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Year : 2002  |  Volume : 36  |  Issue : 4  |  Page : 262-266
Evaluation and management of complex spinal deformities in developing countries - a critical analysis of 127 operated cases

PD Hinduja National Hospital, Mumbai, India

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Over an 8 years study period, the author had an opportunity to evaluate a large number of patients with complex thoracic and thoracolumbar deformities of varied etiology. Of these 127 were treated surgically [scoliosis: 78 and hyperkyphosis :49]. These deformities were operated for a variety of indications, viz: relentless progression, risk of future neurological deficit, progressive cardiorespiratory compromise, and cosmesis. The various etiologies of these cases, along with their treatment protocols have been analyzed and presented in this paper. Various approaches and implants that we used in the surgery of these patients have also been discussed.
A specific protocol for management was devised based on the following variables:

  1. The etiopathology of the deformity and its natural history [viz: idiopathic, congenital, neuromuscular, nerofibromatosis, etc].
  2. The timing of surgery.[emergency, semi- elective, elective, etc],
  3. The appropriate surgical approach [anterior, posterior or combined]
  4. The implant and instrumentation: which implant design would be the ideal one in terms of user friendliness, simplicity of design and affordability,
  5. The fusion: the technique, the mandatory fusion levels, choice of grafts and bone substitutes if any?
  6. The postoperative protocol for mobilization and role of bracing.
  7. The safety factor: surgery for complex spinal deformities although rewarding is extremely "high risk" and could result in unforgiving neurological compromise either transient or permanent. This specific factor needs to be extensively discussed, preoperatively, with the patient and his family in the true context of the risk benefit ratio, before assuming responsibility for its management. Use of pre and intraoperative spinal cord monitoring [somatosensory evoked potentials] has been extremely helpful in this regard.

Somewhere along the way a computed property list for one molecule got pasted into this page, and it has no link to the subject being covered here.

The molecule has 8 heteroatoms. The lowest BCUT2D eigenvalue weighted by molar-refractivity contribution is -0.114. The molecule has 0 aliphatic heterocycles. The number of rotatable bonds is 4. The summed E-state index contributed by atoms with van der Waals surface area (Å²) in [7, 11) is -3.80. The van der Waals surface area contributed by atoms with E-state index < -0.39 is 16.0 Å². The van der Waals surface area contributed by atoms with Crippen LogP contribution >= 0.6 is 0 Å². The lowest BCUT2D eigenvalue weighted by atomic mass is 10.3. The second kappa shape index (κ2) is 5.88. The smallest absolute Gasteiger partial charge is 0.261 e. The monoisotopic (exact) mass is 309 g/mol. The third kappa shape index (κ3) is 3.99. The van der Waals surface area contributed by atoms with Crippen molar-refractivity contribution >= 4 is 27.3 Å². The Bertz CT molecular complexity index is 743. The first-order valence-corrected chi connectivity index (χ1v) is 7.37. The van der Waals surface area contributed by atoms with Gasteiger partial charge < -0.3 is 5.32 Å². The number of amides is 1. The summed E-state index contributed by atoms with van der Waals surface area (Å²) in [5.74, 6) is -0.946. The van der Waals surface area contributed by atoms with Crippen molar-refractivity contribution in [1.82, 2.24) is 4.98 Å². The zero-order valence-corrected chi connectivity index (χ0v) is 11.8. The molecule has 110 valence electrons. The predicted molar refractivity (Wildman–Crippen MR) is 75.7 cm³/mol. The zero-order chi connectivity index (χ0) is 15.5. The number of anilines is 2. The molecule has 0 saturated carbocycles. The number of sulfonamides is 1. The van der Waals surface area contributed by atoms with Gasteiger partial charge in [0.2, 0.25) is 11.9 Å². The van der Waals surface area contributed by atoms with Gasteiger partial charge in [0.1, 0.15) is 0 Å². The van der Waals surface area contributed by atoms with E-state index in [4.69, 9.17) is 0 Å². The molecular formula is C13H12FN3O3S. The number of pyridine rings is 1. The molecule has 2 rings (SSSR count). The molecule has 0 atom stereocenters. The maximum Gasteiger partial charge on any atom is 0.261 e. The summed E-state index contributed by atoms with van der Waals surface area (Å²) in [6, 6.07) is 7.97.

Keywords: Spine-Deformity-Scoliosis-Kyphosis

How to cite this article:
Bhojraj S Y. Evaluation and management of complex spinal deformities in developing countries - a critical analysis of 127 operated cases. Indian J Orthop 2002;36:262-6

How to cite this URL:
Bhojraj S Y. Evaluation and management of complex spinal deformities in developing countries - a critical analysis of 127 operated cases. Indian J Orthop [serial online] 2002 [cited 2019 Jul 22];36:262-6. Available from:

   Introduction Top

Spinal deformities have always been a great challenge to spinal surgeons. Not only their treatment modalities, but also the geographic and racial incidence, causative factors, biomechanics, pathology and natural history, have all been quite perplexing to us. As more data gets added on to world literature, newer hypothesis are developed, and many get accepted as the 'final solution', only to be replaced by another theory, soon. [1],[2],[3],[4],[5],[6],[7],[8],[9],[10]

As is clear from our experience, concepts in scoliosis management are constantly being updated, and are very much 'society dependent'. The same treatment may not be valid in all situations. Hence statistics from local settings become vital in deciding management protocols.

In the following text, we present our experiences and figures pertaining to surgical management of spinal deformities. The significance of our work is in its exclusively 'Indian' stance, which makes it relevant to every orthopedic surgeon dealing in spinal deformities in our country.

   Material and Methods Top

One hundred and twenty seven patients were operated between 1993 and 2001 at our Spine Clinic, and all have been meticulously followed up till date. There were 78 ases operated predominantly for scoliosis, and 49 cases for hyperkyphosis, though many of these had a combination of both deformities.


Out of the total 78 cases of scoliosis operated by the clinic during these 8 years, 44 were idiopathic, 16 congenital, 11 neuromuscular and 7 were dystrophic curves due to neurofibromatosis. The average follow up of these cases has been 4 years.